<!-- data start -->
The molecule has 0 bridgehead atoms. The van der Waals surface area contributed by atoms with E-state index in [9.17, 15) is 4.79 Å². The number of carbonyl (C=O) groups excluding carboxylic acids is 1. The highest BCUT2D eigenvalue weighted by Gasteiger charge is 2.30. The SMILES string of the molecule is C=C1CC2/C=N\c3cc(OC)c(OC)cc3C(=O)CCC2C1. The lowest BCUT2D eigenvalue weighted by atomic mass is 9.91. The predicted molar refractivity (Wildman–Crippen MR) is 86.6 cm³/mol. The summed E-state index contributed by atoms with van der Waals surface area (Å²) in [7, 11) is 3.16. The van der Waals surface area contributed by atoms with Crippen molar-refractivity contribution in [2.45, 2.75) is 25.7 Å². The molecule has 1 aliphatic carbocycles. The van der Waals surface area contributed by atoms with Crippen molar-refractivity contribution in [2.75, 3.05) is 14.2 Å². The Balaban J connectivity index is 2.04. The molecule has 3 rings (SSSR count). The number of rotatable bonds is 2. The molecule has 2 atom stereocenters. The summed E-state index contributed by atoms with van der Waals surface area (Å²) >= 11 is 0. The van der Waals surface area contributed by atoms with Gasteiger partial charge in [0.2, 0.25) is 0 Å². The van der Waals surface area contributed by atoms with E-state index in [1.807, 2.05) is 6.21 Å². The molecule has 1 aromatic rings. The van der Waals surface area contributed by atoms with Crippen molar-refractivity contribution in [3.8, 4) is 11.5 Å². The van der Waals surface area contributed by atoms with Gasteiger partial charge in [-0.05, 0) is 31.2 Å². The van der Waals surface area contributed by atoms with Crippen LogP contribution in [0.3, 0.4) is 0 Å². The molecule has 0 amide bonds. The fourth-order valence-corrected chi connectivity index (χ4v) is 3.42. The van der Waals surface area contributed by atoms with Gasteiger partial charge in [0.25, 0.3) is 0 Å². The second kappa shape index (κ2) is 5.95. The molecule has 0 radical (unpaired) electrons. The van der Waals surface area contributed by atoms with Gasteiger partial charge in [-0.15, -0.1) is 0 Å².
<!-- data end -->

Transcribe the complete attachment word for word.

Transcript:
The molecule has 0 bridgehead atoms. The van der Waals surface area contributed by atoms with E-state index in [9.17, 15) is 4.79 Å². The number of carbonyl (C=O) groups excluding carboxylic acids is 1. The highest BCUT2D eigenvalue weighted by Gasteiger charge is 2.30. The SMILES string of the molecule is C=C1CC2/C=N\c3cc(OC)c(OC)cc3C(=O)CCC2C1. The lowest BCUT2D eigenvalue weighted by atomic mass is 9.91. The predicted molar refractivity (Wildman–Crippen MR) is 86.6 cm³/mol. The summed E-state index contributed by atoms with van der Waals surface area (Å²) in [7, 11) is 3.16. The van der Waals surface area contributed by atoms with Crippen molar-refractivity contribution in [2.45, 2.75) is 25.7 Å². The molecule has 1 aliphatic carbocycles. The van der Waals surface area contributed by atoms with Crippen molar-refractivity contribution in [2.75, 3.05) is 14.2 Å². The Balaban J connectivity index is 2.04. The molecule has 3 rings (SSSR count). The number of rotatable bonds is 2. The molecule has 2 atom stereocenters. The summed E-state index contributed by atoms with van der Waals surface area (Å²) >= 11 is 0. The van der Waals surface area contributed by atoms with Gasteiger partial charge in [0.2, 0.25) is 0 Å². The van der Waals surface area contributed by atoms with E-state index in [1.807, 2.05) is 6.21 Å². The molecule has 1 aromatic rings. The van der Waals surface area contributed by atoms with Crippen molar-refractivity contribution in [3.8, 4) is 11.5 Å². The van der Waals surface area contributed by atoms with Gasteiger partial charge in [-0.05, 0) is 31.2 Å². The van der Waals surface area contributed by atoms with Crippen LogP contribution in [0.3, 0.4) is 0 Å². The molecule has 0 amide bonds. The fourth-order valence-corrected chi connectivity index (χ4v) is 3.42. The van der Waals surface area contributed by atoms with Gasteiger partial charge in [0.25, 0.3) is 0 Å². The second kappa shape index (κ2) is 5.95. The molecule has 0 radical (unpaired) electrons. The van der Waals surface area contributed by atoms with Gasteiger partial charge in [-0.15, -0.1) is 0 Å².